Table of Content-
- What is Docker
- Virtualization Vs Containerization
- Docker Daemon
- Docker Registry
- Docker Client
- Docker Image
- Docker Container
What is Docker ?
Docker is a tool designed to make it easier to create, deploy, and run applications by using containers. Containers allow a developer to package up an application with all of the parts it needs, such as libraries and other dependencies, and ship it all out as one package.
Virtualization Vs Containerization
Before containerization came into the picture, the leading way to isolate, organize applications and their dependencies was to place each and every application in its own virtual machine. These machines run multiple applications on the same physical hardware, and this process is nothing but Virtualization. But virtualization had few drawbacks such as the virtual machines were bulky in size, running multiple virtual machines lead to unstable performance, boot up process would usually take a long time and VM’s would not solve the problems like portability, software updates, or continuous integration and continuous delivery. Containerization is a type of Virtualization which brings virtualization to the operating system level. While Virtualization brings abstraction to the hardware, Containerization brings abstraction to the operating system.
The server that runs on the host machine. It is responsible for building and managing Docker images.
This is where your Docker images are stored , there are two types of registry public and private .
The Docker Client is a command-line interface (CLI) for sending instructions to the Docker Daemon . The Docker client can communicate with more than one daemon.
The Dockerfile is essentially the build instructions to build the image.
Let's create a Dockerfile For a node.js app .
- Create a file with name Dockerfile .
FROM node:15 // node is base image of node with version 15 WORKDIR /app // optional set our workdir in container COPY package.json . RUN npm install // Build time COPY . ./ // Copy the file to /app EXPOSE 3000 // This line is just for documentation purpose CMD [ "node", "server.js"] // Runtime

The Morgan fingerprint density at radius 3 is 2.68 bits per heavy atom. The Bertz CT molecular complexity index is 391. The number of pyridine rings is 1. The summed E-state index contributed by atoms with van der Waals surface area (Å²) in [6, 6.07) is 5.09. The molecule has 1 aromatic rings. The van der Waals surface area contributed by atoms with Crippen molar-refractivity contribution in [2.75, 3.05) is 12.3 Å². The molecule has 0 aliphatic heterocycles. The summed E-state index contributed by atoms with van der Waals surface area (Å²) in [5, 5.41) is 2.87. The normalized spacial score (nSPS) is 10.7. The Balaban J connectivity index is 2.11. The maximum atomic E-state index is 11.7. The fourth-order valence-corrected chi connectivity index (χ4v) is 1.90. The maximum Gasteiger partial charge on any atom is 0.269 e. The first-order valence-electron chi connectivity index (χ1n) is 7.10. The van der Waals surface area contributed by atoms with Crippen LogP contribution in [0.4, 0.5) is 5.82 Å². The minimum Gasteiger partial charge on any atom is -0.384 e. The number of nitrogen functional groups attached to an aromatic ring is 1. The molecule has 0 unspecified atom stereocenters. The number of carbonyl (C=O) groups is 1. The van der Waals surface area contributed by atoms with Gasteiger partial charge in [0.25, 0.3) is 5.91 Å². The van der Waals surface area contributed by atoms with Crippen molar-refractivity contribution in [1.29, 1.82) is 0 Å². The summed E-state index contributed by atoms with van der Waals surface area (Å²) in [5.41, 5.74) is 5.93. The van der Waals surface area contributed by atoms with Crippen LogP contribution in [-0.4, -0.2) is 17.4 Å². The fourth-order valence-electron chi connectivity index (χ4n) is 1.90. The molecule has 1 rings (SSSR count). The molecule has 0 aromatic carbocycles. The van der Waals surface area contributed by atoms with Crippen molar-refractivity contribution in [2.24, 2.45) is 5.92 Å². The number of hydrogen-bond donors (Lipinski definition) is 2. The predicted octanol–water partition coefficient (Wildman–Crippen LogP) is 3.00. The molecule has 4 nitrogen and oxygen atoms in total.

Docker Image can be compared to a template which is used to create Docker Containers. So, these read-only templates are the building blocks of a Container. You can use docker run to run the image and create a container. Docker Images are stored in the Docker Registry. It can be either a user’s local repository or a public repository like a Docker Hub which allows multiple users to collaborate in building an application.
It is a running instance of a Docker Image as they hold the entire package needed to run the application.
1) Downloads the image from docker hub
docker pull <image_name>
2) Show all the images present
docker image ls
3) To start a image in container , Container is running environment of image . Run basically do pulls and run at the same time
docker run <image_name>
4) List all running containers
5)Start a container in detach mode
docker run -d <image_name>
6) Stop & Start the container
docker stop/start <container_id>
7) To check the logs
docker logs <container_id/name>
8)To get inside the container
docker exec -it <container_id/names> /bin/bash
Container Port Vs Host Port .
Suppose if I have a redis latest image and specific version of redis running at the same time they run on same port as specified 6379 . To run image I can blind container port to host port . We can run multiple containers on host machine . When we give the same host port then there would be Conflict .
docker run -p6000:6379 redis
Above command will bind the host port 6000 to the container port 6379.
docker run -p6001:6379 redis:4.0
Above command will bind the host port 6001 to the container port 6379.
Wanna learn more about docker
1) Docker deep dive by Nigel
2) Docker (Techworldwithnana)
3) Docker ((freecodecamp)
4) Dockerfile best practices
5) Docker security essentials
Connect with me -
Top comments (2)
Awesome post @harkiratsm! Quick tip so more Ops readers see your content, make sure to use relevant tags so your post also shows up in the pages (like on the lefthand nav).
Thank you Brad !